MEDIA ROOTS– A couple of weeks ago, John Vanderslice killed his headlining show at the New Parish in Oakland. As he milled around the merch table enthusiastically greeting dedicated fans, I approached him and asked if he would be willing to conduct an exclusive interview for Media Roots. His response was unexpected- a charismatic and resounding “Yes” that rang with genuine interest.
Even more disarming than his excitement for the interview was his likability. Not only is John an amazingly talented songwriter, musician and producer, but he is also one of the nicest and most genuine people I have ever come across. More than anything though, he is an excellent storyteller.
Throughout his impressive and lengthy discography, three albums stand out as the most politically motivated: 2004’s Cellar Door is a raw, activist rock album with brilliant underpinnings in its lyricism; 2005’s Pixel Revolt is a more refined, beautifully structured album full of the same political angst; and 2007’s Emerald City, named after Baghdad’s fortified “Green Zone,” is a rock solid gem, brilliantly combining both the production quality of Pixel and the dark undertones of Cellar Door.
John’s songs are mostly narratives told through the eyes of different characters, giving him the ability to explore dark and controversial issues in a uniquely perceptive way. The political commentary throughout these albums range from 9/11 foreknowledge in the song Exodus Damage to the story of prostitution in Afghanistan in Trance Manual. The song White Dove explores humanity’s capacity to forgive horrific crimes of war, and Tablespoon of Codeine is about numbing your mind in order to cope with reality.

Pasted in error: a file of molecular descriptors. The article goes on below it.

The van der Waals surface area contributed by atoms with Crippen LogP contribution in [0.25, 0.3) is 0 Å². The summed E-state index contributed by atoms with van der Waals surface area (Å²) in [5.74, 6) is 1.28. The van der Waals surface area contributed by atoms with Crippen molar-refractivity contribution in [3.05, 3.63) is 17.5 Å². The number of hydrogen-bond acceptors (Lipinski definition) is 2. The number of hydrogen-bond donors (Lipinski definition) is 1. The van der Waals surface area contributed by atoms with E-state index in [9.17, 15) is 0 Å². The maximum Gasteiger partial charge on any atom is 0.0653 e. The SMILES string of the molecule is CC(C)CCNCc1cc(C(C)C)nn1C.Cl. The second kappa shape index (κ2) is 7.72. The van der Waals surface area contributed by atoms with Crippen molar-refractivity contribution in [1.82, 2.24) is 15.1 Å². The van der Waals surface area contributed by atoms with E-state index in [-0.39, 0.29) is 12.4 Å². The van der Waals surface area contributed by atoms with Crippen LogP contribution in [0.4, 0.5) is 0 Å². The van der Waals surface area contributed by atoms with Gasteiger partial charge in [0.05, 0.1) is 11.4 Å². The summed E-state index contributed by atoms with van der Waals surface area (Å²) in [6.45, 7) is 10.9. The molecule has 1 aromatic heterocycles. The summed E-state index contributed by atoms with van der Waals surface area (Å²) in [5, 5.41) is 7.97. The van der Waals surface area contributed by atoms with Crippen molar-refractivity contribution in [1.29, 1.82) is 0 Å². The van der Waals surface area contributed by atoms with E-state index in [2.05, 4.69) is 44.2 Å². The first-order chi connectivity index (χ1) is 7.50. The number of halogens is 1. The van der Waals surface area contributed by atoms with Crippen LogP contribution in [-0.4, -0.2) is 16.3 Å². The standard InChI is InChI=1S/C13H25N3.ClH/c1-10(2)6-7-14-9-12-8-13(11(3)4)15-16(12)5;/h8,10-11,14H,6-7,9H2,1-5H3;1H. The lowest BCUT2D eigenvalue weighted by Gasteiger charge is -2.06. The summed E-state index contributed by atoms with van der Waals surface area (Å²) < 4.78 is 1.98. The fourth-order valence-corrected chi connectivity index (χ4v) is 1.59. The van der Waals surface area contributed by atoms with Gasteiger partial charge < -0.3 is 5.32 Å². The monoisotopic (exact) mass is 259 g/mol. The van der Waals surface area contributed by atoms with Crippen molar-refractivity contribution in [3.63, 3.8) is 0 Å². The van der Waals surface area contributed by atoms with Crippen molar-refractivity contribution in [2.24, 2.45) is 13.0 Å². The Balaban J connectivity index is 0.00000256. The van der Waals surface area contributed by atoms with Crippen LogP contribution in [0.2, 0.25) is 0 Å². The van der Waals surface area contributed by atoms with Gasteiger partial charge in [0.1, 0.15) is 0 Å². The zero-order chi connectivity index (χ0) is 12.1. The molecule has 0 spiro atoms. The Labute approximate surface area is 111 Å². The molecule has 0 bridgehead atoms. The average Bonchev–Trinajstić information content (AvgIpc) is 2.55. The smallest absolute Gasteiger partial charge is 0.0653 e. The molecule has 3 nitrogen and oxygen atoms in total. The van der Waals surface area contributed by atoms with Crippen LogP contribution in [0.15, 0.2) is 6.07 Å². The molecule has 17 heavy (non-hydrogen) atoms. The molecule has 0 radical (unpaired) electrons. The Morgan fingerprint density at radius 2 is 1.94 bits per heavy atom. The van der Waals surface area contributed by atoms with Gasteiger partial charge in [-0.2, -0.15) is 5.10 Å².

John Vanderslice’s sound can’t be boxed into any particular genre. It encompasses folk, rock, strings, electronic and experimental sounds. When his unique and amazing lyrics are added into the equation, his music transcends classification.
He runs the all-analog recording study Tiny Telephone in the Mission District of San Francisco, where bands like Deerhoof, Spoon and Death Cab for Cutie have recorded. I was lucky enough to sit down with John at Tiny Telephone for an in depth and candid conversation about the struggles of independent musicians, the US political system and foreign policy, and for some exclusive interpretive insights on a few of my favorite songs.
To read the full transcription and article please go to http://mediaroots.org/into-the-mind-of-john-vanderslice.php